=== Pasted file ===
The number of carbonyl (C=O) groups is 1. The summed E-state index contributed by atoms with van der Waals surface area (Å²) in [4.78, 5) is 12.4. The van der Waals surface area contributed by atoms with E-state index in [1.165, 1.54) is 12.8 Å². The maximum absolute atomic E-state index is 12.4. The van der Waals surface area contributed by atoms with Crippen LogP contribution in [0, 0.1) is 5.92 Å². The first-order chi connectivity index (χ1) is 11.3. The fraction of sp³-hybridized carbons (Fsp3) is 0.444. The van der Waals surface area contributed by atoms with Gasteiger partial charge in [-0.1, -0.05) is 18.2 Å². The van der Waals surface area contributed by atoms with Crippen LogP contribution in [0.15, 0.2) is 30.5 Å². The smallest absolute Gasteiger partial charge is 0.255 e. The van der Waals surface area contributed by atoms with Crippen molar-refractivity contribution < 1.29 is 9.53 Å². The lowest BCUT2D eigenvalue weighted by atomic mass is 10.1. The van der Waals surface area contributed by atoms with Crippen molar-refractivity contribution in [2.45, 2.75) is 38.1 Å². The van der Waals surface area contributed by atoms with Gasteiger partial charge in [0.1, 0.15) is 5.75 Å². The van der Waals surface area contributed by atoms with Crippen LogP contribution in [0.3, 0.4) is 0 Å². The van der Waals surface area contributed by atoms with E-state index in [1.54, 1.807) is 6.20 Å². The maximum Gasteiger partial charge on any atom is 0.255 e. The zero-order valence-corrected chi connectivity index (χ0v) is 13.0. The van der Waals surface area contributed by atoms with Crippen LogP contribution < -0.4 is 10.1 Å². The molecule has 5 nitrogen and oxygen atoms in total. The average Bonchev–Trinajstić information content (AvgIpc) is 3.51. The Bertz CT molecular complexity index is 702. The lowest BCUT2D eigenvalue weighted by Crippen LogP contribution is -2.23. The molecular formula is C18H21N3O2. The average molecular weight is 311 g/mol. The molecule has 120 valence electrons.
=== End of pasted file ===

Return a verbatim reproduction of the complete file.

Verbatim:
The number of carbonyl (C=O) groups is 1. The summed E-state index contributed by atoms with van der Waals surface area (Å²) in [4.78, 5) is 12.4. The van der Waals surface area contributed by atoms with E-state index in [1.165, 1.54) is 12.8 Å². The maximum absolute atomic E-state index is 12.4. The van der Waals surface area contributed by atoms with Crippen LogP contribution in [0, 0.1) is 5.92 Å². The first-order chi connectivity index (χ1) is 11.3. The fraction of sp³-hybridized carbons (Fsp3) is 0.444. The van der Waals surface area contributed by atoms with Gasteiger partial charge in [-0.1, -0.05) is 18.2 Å². The van der Waals surface area contributed by atoms with Crippen LogP contribution in [0.15, 0.2) is 30.5 Å². The smallest absolute Gasteiger partial charge is 0.255 e. The van der Waals surface area contributed by atoms with Crippen molar-refractivity contribution < 1.29 is 9.53 Å². The lowest BCUT2D eigenvalue weighted by atomic mass is 10.1. The van der Waals surface area contributed by atoms with Crippen molar-refractivity contribution in [2.45, 2.75) is 38.1 Å². The van der Waals surface area contributed by atoms with Gasteiger partial charge in [0.1, 0.15) is 5.75 Å². The van der Waals surface area contributed by atoms with Crippen LogP contribution in [0.3, 0.4) is 0 Å². The van der Waals surface area contributed by atoms with E-state index in [1.54, 1.807) is 6.20 Å². The maximum Gasteiger partial charge on any atom is 0.255 e. The zero-order valence-corrected chi connectivity index (χ0v) is 13.0. The van der Waals surface area contributed by atoms with Crippen LogP contribution < -0.4 is 10.1 Å². The molecule has 5 nitrogen and oxygen atoms in total. The average Bonchev–Trinajstić information content (AvgIpc) is 3.51. The Bertz CT molecular complexity index is 702. The lowest BCUT2D eigenvalue weighted by Crippen LogP contribution is -2.23. The molecular formula is C18H21N3O2. The average molecular weight is 311 g/mol. The molecule has 120 valence electrons.